Archive | Military

Nuevo Laredo: 140 Inmates Escape from Mexican Prison

About 140 inmates have escaped from a prison in Nuevo Laredo, Mexico Friday in the most significant Mexican prison break since President Felipe Calderon began his crackdown on drug trafficking four years ago.

The northern Mexico town is located across the border from Laredo, Texas.

Reuters reported that inmates exited through the main vehicle entrance of the prison. The country’s federal interior department is pointing the finger at local authorities for not providing adequate security of the facility.

Later in the day Friday, an SUV exploded outside a police station on the outskirts of the wealthy business hub Monterrey. Authorities have not yet commented on whether the two incidents may be linked.

The blast injured two people and knocked out power in the small town of Zuazua, a major battlezone in the war between drug gangs and police.

Posted in International Relations & Treaties, Laws & Regulations, Military, Politics & Politicians0 Comments

Cyberwarfare Worries on Ethical Grounds

BUFFALO, N.Y., Oct. 14 (UPI) — Cyberwarfare is here, researchers warn, and there are no Geneva Convention-type limitations or ethical constraints on the new kinds of virtual attack.

Cyber attacks have been around for decades, researchers at the New State University at Buffalo, N.Y., say, and the most serious escalation has seen countries launch attacks on other nations, like the Stuxnet nuclear plant-disrupting computer worm the Iranians have blamed on Israel and the United States.

University military ethicist Randall R. Diper says this is worrisome because cyber attacks are almost entirely unaddressed by traditional morality and laws of war.

“The urge to destroy databases, communications systems and power grids, rob banking systems, darken cities, knock manufacturing and health-care infrastructure off line and other calamitous outcomes are bad enough,” Dipert says. “But unlike conventional warfare, there is nothing remotely close to the Geneva Conventions for cyberwar. There are no boundaries in place and no protocols that set the standards in international law for how such wars can and cannot be waged.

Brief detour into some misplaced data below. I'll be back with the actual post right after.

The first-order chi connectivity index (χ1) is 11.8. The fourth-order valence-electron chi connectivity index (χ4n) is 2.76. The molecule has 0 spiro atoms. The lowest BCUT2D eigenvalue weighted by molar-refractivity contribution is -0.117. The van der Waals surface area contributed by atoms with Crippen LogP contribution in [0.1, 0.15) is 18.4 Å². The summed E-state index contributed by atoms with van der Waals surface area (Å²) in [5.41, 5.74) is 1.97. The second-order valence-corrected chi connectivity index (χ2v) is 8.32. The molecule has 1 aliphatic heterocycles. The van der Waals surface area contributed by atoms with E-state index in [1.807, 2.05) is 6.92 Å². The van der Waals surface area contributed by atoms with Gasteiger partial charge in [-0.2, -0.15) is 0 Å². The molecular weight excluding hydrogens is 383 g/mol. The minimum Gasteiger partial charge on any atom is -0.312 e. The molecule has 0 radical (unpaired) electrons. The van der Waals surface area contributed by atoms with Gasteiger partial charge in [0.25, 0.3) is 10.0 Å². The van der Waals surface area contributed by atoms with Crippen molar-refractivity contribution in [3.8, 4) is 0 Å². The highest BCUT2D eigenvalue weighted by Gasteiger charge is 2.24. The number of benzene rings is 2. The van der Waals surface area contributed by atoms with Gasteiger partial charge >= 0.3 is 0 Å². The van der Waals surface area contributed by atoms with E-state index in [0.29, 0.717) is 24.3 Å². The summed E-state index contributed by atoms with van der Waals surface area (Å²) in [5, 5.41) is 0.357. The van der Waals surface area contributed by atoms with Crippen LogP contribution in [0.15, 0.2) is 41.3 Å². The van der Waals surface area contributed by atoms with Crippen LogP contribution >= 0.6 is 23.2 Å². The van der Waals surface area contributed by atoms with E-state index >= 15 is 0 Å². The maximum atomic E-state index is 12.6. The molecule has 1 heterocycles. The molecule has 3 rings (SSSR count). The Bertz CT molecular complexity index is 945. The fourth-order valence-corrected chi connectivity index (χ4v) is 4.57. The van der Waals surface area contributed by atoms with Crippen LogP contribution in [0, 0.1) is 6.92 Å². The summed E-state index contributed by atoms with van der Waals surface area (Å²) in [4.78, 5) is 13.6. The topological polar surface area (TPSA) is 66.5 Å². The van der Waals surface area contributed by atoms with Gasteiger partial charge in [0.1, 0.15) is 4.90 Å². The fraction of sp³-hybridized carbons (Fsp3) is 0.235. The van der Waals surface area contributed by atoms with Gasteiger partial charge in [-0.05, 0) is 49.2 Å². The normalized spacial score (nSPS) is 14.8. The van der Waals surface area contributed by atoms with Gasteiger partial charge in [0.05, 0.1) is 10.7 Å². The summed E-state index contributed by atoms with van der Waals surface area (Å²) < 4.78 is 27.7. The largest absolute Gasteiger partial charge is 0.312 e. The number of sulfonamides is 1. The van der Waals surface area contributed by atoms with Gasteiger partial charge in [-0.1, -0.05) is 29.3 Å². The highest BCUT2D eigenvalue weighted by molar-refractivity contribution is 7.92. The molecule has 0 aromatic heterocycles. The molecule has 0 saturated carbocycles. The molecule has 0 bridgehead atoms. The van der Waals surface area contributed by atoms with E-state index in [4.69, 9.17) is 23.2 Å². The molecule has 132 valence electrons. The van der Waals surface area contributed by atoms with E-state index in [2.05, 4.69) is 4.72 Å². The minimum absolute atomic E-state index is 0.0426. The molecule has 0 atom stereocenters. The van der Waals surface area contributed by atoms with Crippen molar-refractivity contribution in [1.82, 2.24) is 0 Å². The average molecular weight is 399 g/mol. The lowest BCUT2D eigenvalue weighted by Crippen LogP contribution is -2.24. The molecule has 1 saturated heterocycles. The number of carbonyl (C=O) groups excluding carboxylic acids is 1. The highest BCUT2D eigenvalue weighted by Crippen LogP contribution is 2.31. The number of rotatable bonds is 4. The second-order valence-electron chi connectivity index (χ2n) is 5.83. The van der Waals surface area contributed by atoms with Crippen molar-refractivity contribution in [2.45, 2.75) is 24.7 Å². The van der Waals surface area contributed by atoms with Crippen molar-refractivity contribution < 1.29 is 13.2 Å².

“For instance, traditional rules of warfare address inflicting injury or death on human targets or the destruction of physical structures,” he says. “But there are no rules or restrictions on ‘soft-’ or ‘cyber-’ damage, damage that might not destroy human beings or physical structures as objects.

“But intentional destruction or corruption of data and/or algorithms and denial-of-service attacks could cause tremendous harm … that could make entirely civilian systems that are necessary for the well being of the population inoperable for long periods of time.

“I would predict that what we face today is a long Cyber Cold War,” Dipert says, “marked by limited but frequent damage to information systems, while nations, corporations and other agents test these weapons and feel their way toward some sort of equilibrium.”

Copyright 2010 United Press International, Inc. (UPI). Any reproduction, republication, redistribution and/or modification of any UPI content is expressly prohibited without UPI’s prior written consent.

Posted in Military, Nuclear, Other0 Comments

China Keeps Up Busy Space Launch Schedule

BEIJING, Sept. 23 (UPI) — In the latest effort in China’s feverish pace of space exploration activities, it has successfully launched a secret military payload, authorities said.

It was the fifth launch in less than two months for China and the second launching in that time period of a clandestine Yaogan reconnaissance satellite, SPACE.com reported Thursday.

China’s recent rush to space includes a mysterious orbital rendezvous, an upcoming lunar probe and preparations for continued human missions.

Wednesday’s blastoff of a Long March 2D rocket from the Jiuquan space center in the desert of northwestern China placed Yaogan 11 and two smaller satellites on a path nearly 400 miles above Earth.

The Yaogan 11 will conduct scientific experiments, survey land resources, estimate crop yields and contribute to natural disaster response efforts, the state-run Xinhua news agency reported.

The Yaogan satellites are believed to provide the Chinese military with high-resolution reconnaissance imagery, experts say.

Next year, China plans to send its Tiangong 1 module to space.

A series of unmanned and manned Shenzhou capsules will visit the module, forming a modest space station for long-duration research missions by Chinese astronauts, SPACE.com said.

Copyright 2010 United Press International, Inc. (UPI). Any reproduction, republication, redistribution and/or modification of any UPI content is expressly prohibited without UPI’s prior written consent.

Posted in Military, Other0 Comments

Military Better at Treating Brain Injuries

WASHINGTON, Sept. 22 (UPI) — U.S. military physicians say they are breaking new ground in identifying and treating traumatic brain injuries and mental health issues.